Planned Parenthood of Indiana and Kentucky (PPINK), along with the ACLU, filed a lawsuit Thursday over a law that would take effect in July which requires abortion providers to obtain written consent from a legal guardian before an unemancipated minor can get an abortion.
Planned Parenthood claims that part of the new law preventing someone from assisting a minor to obtain an abortion without parental consent will prevent their organization “from advising its minor patients and persons seeking abortion services that they can travel to other states to obtain their abortions. The compelled silence demanded by the Act violates the First Amendment.”
Planned Parenthood also considers the parental consent requirement to have a “chilling effect on teenagers already dealing with a difficult situation,” according to Betty Cockrum, President and CEO of PPINK.
“We encourage teenagers to have open and honest conversations with their family members, but unfortunately not every teenager is in an environment where that is safe,” she added. “Patients should know all options regarding their pregnancies. It is blatantly unconstitutional and is entirely without compassion for vulnerable Hoosiers.”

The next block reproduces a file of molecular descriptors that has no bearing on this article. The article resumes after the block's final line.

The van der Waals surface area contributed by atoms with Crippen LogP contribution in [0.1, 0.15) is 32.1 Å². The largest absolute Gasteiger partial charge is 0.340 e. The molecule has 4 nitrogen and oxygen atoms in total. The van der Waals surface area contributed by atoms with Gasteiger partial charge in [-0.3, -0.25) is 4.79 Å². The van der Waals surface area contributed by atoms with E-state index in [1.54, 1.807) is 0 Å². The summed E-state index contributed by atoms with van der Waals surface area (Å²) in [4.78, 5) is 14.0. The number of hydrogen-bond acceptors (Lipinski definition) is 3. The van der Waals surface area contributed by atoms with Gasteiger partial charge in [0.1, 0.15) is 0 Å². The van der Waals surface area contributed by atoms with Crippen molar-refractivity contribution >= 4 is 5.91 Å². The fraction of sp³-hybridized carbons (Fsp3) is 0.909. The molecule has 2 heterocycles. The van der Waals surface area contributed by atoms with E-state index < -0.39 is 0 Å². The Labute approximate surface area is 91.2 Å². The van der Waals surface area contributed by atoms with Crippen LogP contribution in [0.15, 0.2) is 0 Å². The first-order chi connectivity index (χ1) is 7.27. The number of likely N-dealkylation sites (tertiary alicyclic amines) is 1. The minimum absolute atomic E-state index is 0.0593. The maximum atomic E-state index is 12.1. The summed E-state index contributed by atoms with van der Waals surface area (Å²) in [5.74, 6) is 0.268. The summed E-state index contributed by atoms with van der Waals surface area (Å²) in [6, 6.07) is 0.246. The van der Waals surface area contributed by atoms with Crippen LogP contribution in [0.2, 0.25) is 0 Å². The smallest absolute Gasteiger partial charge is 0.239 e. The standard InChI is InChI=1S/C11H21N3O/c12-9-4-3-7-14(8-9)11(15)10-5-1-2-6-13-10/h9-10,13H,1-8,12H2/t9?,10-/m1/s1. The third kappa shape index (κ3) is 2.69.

Indiana Governor Eric Holcomb said before signing the legislation in April that he sees it “as a parental rights issue and responsibility and common sense."
The new law does give a minor who objects to obtaining parental consent the ability to petition a juvenile court to waive parental consent and notification if the court finds that to be in the minor’s best interests.
Planned Parenthood argued in their lawsuit that minors will be deterred from this because the court will inform the parents of the proceedings if their petition is denied.
Currently 37 states have parental consent or notification laws for minors obtaining abortions.